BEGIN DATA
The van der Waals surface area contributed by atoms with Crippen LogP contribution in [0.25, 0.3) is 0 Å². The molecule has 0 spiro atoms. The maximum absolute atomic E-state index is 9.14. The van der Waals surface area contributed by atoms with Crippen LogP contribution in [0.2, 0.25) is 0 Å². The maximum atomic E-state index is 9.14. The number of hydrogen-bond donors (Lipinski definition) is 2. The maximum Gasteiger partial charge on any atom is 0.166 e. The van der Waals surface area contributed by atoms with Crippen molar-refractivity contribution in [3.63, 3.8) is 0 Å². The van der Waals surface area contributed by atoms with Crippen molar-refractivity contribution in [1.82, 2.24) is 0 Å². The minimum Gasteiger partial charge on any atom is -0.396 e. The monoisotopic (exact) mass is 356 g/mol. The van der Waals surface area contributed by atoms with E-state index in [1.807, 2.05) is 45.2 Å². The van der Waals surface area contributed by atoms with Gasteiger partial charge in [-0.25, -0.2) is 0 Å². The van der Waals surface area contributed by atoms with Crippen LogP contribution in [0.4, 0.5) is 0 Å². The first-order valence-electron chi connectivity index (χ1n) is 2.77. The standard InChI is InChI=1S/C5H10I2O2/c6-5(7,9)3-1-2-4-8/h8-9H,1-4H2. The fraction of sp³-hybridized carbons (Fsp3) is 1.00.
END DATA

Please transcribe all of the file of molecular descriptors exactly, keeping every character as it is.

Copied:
The van der Waals surface area contributed by atoms with Crippen LogP contribution in [0.25, 0.3) is 0 Å². The molecule has 0 spiro atoms. The maximum absolute atomic E-state index is 9.14. The van der Waals surface area contributed by atoms with Crippen LogP contribution in [0.2, 0.25) is 0 Å². The maximum atomic E-state index is 9.14. The number of hydrogen-bond donors (Lipinski definition) is 2. The maximum Gasteiger partial charge on any atom is 0.166 e. The van der Waals surface area contributed by atoms with Crippen molar-refractivity contribution in [3.63, 3.8) is 0 Å². The van der Waals surface area contributed by atoms with Crippen molar-refractivity contribution in [1.82, 2.24) is 0 Å². The minimum Gasteiger partial charge on any atom is -0.396 e. The monoisotopic (exact) mass is 356 g/mol. The van der Waals surface area contributed by atoms with E-state index in [1.807, 2.05) is 45.2 Å². The van der Waals surface area contributed by atoms with Gasteiger partial charge in [-0.25, -0.2) is 0 Å². The van der Waals surface area contributed by atoms with Crippen LogP contribution in [0.4, 0.5) is 0 Å². The first-order valence-electron chi connectivity index (χ1n) is 2.77. The standard InChI is InChI=1S/C5H10I2O2/c6-5(7,9)3-1-2-4-8/h8-9H,1-4H2. The fraction of sp³-hybridized carbons (Fsp3) is 1.00.